The hinge of this book is 15 August 1947, the day India became independent. The new leaders of the nation formulated many goals for India’s speedy development. Among these was the promise to provide all urban citizens with decent housing, and thus to clear all slums. This promise structures this book. It is divided into two sets of questions. The first one refers to the past. It was apparently necessary to express concern about the poor housing and sanitary provisions for many citizens before 1947. What was hence the situation of urban living during the approximately 150 years of colonial rule? What measures were taken (or not taken) for improvement? The promise to provide decent housing in independent India structures the second part of this book through a second set of questions. What were the public actions to bring the promise nearer by? What has been realized, what faded away finally? The analysis ends in the mid-1960s when the role of public actors with regard to housing and the living environment diminished and the idea of ‘self-help’ and just marginal improvements of hut areas gained ground. Finally, some answers to the question why Indian society has as yet not been able to find adequate answers to the lack of decent housing for a majority of its citizens, are formulated.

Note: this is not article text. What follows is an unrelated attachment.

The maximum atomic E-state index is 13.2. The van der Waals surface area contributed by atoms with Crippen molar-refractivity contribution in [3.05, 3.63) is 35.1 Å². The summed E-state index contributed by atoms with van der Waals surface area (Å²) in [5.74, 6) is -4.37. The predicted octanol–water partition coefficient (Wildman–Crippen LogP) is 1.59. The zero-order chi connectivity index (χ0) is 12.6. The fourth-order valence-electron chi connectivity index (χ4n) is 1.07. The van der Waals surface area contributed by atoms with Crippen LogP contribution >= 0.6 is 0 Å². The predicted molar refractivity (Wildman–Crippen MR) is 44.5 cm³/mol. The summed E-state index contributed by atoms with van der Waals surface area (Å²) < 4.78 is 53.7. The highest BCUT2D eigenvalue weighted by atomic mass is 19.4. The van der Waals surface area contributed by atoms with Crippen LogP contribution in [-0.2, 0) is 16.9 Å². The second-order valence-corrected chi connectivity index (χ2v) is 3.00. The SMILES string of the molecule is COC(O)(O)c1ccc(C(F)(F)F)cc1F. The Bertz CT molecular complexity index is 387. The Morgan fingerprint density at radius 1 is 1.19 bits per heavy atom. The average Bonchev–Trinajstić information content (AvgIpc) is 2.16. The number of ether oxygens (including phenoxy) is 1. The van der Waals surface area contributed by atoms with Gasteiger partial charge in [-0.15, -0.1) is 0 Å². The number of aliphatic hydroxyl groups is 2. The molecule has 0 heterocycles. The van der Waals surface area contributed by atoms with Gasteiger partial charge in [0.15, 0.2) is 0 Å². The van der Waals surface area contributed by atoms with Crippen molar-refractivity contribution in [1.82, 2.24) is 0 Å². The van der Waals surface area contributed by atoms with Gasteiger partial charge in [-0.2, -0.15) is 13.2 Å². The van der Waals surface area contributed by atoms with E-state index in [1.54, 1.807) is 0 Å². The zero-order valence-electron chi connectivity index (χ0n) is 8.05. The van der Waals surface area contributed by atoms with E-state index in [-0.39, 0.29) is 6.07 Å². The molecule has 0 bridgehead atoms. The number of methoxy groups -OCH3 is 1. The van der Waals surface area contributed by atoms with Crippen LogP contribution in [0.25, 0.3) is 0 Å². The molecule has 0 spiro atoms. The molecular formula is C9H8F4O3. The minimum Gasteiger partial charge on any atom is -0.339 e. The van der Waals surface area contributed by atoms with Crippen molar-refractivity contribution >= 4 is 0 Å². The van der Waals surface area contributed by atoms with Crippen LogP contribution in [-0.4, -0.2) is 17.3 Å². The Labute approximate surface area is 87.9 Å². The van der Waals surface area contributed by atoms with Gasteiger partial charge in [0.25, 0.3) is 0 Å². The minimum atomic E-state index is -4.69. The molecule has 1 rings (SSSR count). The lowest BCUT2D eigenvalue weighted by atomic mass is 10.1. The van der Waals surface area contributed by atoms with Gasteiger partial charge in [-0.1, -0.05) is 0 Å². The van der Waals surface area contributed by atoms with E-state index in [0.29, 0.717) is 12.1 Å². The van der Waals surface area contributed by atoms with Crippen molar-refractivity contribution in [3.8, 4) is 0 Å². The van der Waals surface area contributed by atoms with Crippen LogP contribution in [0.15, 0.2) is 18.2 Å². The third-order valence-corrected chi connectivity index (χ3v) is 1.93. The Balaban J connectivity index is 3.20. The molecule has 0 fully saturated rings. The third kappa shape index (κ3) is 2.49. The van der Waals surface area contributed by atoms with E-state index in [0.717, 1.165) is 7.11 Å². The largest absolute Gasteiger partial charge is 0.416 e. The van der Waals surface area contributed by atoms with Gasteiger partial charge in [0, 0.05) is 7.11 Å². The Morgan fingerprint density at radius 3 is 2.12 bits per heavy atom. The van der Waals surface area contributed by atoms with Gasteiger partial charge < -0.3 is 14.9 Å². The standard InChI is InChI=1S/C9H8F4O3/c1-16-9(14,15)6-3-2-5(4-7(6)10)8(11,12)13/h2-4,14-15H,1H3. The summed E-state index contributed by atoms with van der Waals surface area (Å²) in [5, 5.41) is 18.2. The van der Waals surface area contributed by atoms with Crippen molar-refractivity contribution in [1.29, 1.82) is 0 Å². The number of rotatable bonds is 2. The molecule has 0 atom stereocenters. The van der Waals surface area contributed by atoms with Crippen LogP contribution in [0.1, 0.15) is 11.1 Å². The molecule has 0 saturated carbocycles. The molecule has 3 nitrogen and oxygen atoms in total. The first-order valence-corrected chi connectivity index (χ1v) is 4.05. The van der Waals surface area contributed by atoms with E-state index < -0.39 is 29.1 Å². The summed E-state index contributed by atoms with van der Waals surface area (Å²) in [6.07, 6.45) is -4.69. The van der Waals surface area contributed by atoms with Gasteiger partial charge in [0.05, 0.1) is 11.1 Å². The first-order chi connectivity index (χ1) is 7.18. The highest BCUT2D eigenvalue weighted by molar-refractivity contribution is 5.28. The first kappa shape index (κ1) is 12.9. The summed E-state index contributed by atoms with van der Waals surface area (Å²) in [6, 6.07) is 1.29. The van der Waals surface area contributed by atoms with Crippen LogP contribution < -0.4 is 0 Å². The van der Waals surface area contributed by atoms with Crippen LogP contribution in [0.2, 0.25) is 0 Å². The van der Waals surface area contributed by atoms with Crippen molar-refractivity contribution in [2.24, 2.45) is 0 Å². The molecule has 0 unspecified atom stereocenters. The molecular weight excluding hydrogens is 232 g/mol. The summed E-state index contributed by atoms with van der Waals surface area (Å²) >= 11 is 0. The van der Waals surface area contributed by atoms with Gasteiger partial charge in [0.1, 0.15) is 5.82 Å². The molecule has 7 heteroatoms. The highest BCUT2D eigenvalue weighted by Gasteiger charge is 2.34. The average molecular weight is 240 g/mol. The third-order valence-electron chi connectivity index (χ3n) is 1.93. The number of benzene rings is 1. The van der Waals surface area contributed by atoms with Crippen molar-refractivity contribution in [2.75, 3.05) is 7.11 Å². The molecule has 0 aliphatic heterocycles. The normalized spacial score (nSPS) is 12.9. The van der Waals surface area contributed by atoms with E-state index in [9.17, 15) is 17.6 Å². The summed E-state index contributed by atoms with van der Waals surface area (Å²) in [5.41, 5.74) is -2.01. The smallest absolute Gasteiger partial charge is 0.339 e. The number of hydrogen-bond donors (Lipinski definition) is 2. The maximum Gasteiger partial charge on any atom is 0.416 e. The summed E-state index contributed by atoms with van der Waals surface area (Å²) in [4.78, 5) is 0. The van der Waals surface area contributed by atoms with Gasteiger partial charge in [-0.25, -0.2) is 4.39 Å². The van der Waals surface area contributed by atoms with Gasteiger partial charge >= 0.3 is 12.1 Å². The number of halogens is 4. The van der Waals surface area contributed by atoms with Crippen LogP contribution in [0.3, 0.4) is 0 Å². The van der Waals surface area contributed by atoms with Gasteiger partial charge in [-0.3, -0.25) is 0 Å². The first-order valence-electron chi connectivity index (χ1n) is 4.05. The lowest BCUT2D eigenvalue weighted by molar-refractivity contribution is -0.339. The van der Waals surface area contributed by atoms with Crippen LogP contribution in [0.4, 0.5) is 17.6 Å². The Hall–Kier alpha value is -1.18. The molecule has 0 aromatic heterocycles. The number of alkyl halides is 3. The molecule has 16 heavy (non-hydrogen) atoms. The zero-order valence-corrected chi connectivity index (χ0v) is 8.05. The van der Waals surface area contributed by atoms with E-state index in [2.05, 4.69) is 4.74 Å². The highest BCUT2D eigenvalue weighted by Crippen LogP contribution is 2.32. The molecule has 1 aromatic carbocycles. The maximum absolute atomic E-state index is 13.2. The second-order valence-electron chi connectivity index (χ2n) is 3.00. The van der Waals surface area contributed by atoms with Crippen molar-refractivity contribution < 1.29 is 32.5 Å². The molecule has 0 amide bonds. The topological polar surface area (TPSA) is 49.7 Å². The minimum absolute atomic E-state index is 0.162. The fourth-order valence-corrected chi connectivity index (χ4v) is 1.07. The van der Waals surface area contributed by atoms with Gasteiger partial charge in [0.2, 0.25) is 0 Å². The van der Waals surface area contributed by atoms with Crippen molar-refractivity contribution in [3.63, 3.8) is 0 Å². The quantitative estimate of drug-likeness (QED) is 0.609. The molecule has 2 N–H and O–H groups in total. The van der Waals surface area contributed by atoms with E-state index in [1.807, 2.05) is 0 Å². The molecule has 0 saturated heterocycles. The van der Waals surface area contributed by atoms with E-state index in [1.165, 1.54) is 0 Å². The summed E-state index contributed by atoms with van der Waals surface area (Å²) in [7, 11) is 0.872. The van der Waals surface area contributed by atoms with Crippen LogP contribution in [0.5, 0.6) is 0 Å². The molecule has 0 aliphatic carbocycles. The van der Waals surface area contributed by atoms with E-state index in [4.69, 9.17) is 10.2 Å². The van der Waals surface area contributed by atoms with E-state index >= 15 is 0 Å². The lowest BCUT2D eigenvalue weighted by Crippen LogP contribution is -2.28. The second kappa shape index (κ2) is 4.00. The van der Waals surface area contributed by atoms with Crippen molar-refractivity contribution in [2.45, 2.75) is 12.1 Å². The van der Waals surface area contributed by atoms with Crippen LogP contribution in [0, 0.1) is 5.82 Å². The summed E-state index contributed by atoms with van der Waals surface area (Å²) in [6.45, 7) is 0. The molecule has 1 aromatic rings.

The book brings detailed in-depth knowledge on urban housing and sanitation on several Indian cities together in a comparative manner and places this local knowledge in a broader context, crossing urban borders.
Hans Schenk worked at the University of Amsterdam, where he taught, did research and was involved in consultancies, with a focus on housing, planning and related aspects of urban Asia. He has published widely during the last 50 years, on many large and small Indian and other Asian cities.